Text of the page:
President Donald Trump threatened on Tuesday night to veto a defense spending bill unless it contained a provision that “terminated” Section 230 of the Communications Decency Act.
Section 230 is an important internet law that shields websites from being liable over content posted on them by users. It's been hailed as "one of the most valuable tools for protecting freedom of expression and innovation on the internet," but has come under fire from lawmakers on both sides of the aisle—including a parade of bills, hearings, denouncements, and an executive order from Trump.
Experts and advocates have warned that changes to the law could have major ramifications for the internet, with Reddit telling the Federal Communications Commission (FCC) that tinkering with the law "would change the very trajectory of the internet."
Trump's desire for the inclusion of a Section 230 repeal in the National Defense Authorization Act was hinted at last month when the New York Times reported that White House Chief of Staff floated the idea of a repeal within the spending bill as a way to please Trump.
Since then, Trump has repeatedly said that Section 230 was a threat to "national security" without elaborating how that was the case.
He continued that line of thought on Tuesday night, adding his threat of a veto.
"Section 230, which is a liability shielding gift from the U.S. to “Big Tech” (the only companies in America that have it - corporate welfare!), is a serious threat to our National Security & Election Integrity. Our Country can never be safe & secure if we allow it to stand….." Trump wrote in a series of tweets on Tuesday night. "…..Therefore, if the very dangerous & unfair Section 230 is not completely terminated as part of the National Defense Authorization Act (NDAA), I will be forced to unequivocally VETO the Bill when sent to the very beautiful Resolute desk. Take back America NOW. Thank you!"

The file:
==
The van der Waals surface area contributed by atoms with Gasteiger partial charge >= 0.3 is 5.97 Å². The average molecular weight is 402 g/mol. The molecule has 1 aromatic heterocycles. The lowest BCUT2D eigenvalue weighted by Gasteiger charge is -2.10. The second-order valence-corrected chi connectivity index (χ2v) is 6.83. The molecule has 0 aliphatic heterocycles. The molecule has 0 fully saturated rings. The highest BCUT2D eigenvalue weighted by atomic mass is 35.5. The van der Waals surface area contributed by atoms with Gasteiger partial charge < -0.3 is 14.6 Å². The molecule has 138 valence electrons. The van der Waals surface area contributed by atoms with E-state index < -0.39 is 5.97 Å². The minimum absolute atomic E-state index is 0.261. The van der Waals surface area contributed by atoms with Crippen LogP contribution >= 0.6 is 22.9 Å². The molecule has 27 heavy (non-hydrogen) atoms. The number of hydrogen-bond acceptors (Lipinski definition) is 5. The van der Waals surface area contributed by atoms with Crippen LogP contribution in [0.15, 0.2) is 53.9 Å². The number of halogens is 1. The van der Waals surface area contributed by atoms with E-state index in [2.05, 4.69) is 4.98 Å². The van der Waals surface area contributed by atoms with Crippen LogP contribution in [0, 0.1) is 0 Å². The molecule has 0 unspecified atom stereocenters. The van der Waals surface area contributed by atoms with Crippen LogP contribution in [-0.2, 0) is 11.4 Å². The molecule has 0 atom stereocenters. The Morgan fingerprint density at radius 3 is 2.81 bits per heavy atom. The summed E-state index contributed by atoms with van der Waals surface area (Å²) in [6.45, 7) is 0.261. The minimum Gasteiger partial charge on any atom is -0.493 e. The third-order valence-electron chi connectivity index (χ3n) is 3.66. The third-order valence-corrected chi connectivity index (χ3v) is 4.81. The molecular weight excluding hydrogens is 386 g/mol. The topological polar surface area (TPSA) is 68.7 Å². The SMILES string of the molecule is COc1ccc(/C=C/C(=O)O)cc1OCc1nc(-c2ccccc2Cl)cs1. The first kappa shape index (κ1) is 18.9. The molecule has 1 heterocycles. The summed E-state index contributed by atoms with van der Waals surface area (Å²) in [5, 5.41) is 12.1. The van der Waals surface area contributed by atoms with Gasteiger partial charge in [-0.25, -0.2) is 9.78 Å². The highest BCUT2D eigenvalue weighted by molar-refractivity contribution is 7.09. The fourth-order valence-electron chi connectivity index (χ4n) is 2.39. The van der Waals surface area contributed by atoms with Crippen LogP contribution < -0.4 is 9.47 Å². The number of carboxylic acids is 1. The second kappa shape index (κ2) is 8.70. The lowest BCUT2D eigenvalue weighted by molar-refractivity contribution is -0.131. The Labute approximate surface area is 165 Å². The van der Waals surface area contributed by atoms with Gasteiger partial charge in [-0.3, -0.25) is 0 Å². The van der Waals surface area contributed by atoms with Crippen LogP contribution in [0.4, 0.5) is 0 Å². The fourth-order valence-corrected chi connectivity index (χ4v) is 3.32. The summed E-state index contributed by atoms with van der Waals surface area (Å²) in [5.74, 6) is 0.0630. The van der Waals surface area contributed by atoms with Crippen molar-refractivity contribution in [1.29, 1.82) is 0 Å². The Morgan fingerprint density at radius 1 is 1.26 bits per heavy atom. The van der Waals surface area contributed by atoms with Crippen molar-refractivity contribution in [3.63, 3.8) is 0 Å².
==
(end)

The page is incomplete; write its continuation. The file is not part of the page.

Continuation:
Sen. Ron Wyden (D-Ore.) responded to Trump's desire for a Section 230 repeal to be part of the spending bill by tweeting: "I'd like to start for the Blazers, but that's not going to happen either."
The timing of Trump's tweets also raise questions.
The president's tweets came just ahead of the Senate Commerce Committee holding a vote on Wednesday on whether to advance Trump's nomination of Nathan Simington to the FCC to the full Senate.
Simington has been a controversial choice to be on the agency because of his connections to Trump's social media executive order that targets Section 230.
Simington insisted last month that he had a "minor" role in writing the executive order, however, Politico reported that he emailed Fox News asking for the network to push the order so it would "help to get the FCC on board more quickly and thereby ensure a freer, fairer social media landscape going into the elections this fall."
Besides Simington's views on Section 230, his confirmation could deadlock the FCC in a partisan 2-2 tie to begin President-elect Joe Biden's tenure in the White House. That tie would hinder any party-line actions, such as restoring net neutrality rules.